Decadal deep-water variability in the subtropical Atlantic and convection in the Weddell Sea

Citation
A. Stossel et Sj. Kim, Decadal deep-water variability in the subtropical Atlantic and convection in the Weddell Sea, J GEO RES-O, 106(C10), 2001, pp. 22425-22440
Citations number
70
Language
INGLESE
art.tipo
Article
Categorie Soggetti
Earth Sciences
Journal title
JOURNAL OF GEOPHYSICAL RESEARCH-OCEANS
ISSN journal
2169-9275 → ACNP
Volume
106
Issue
C10
Year of publication
2001
Pages
22425 - 22440
Database
ISI
SICI code
0148-0227(20011015)106:C10<22425:DDVITS>2.0.ZU;2-0
Abstract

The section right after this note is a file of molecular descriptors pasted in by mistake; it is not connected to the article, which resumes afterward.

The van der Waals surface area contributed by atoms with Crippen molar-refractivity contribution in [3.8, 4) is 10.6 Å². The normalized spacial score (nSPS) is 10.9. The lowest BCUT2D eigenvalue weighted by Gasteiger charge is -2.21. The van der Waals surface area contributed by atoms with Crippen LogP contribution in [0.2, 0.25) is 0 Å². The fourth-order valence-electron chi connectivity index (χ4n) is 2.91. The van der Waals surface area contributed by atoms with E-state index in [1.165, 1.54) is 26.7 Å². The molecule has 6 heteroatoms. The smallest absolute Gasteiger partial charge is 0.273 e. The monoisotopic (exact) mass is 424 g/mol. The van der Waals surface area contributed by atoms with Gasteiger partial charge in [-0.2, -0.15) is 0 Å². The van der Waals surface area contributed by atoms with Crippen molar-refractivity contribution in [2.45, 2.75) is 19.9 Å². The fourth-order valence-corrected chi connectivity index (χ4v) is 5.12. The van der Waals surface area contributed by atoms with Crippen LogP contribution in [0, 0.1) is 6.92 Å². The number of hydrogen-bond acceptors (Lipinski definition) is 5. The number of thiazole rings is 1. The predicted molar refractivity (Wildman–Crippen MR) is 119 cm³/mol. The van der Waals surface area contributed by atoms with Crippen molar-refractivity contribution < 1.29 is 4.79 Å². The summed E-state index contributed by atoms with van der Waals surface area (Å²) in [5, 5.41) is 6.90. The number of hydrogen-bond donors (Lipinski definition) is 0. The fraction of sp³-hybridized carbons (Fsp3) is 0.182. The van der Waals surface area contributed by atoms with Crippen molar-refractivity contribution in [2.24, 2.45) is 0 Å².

This study suggests a link between convection in the Weddell Sea and deepwa ter flows in the (sub)tropical Atlantic. Employing a global sea ice-ocean g eneral circulation model, events of enhanced convection are found to create enhanced outflow of Antarctic Bottom Water (AABW), the associated anomaly of which propagates rapidly along the model's deep western boundary. The pr opagation timescale of the order of a few years to reach the tropical Atlan tic matches baroclinic Kelvin waves with phase speed corrected for the mode l's grid resolution. This feature is consistent with earlier findings on th e baroclinic adjustment to perturbations of the rate of North Atlantic Deep Water (NADW) formation. The mean deep ocean transports, as well as the tim escales and amplitudes of the deep ocean anomalies, are in good agreement w ith observation-based estimates. Upon arrival in the deep western tropical Atlantic, the model AABW anomalies induce strong anomalies in NADW outflow. This behavior suggests that the actual magnitude of NADW outflow across 30 S is highly susceptible to external perturbations on the baroclinic adjust ment timescale. The implied higher susceptibility is supported by recent ob servations that NADW turns mostly eastward between 20 S and 30 S. The NADW anomalies eventually propagate southward and join the Antarctic Circumpolar Current. There is weak indication that the associated anomalies enter the eastern Weddell Gyre to eventually feed back on the critical convection sit e in the Weddell Sea, possibly sustaining the oscillation: However, there i s stronger evidence that the anomalies initially created by the convective events are advected with the model's Weddell Gyre, the advective timescale of which (10-12 years) is consistent with the periodicity of the convective events.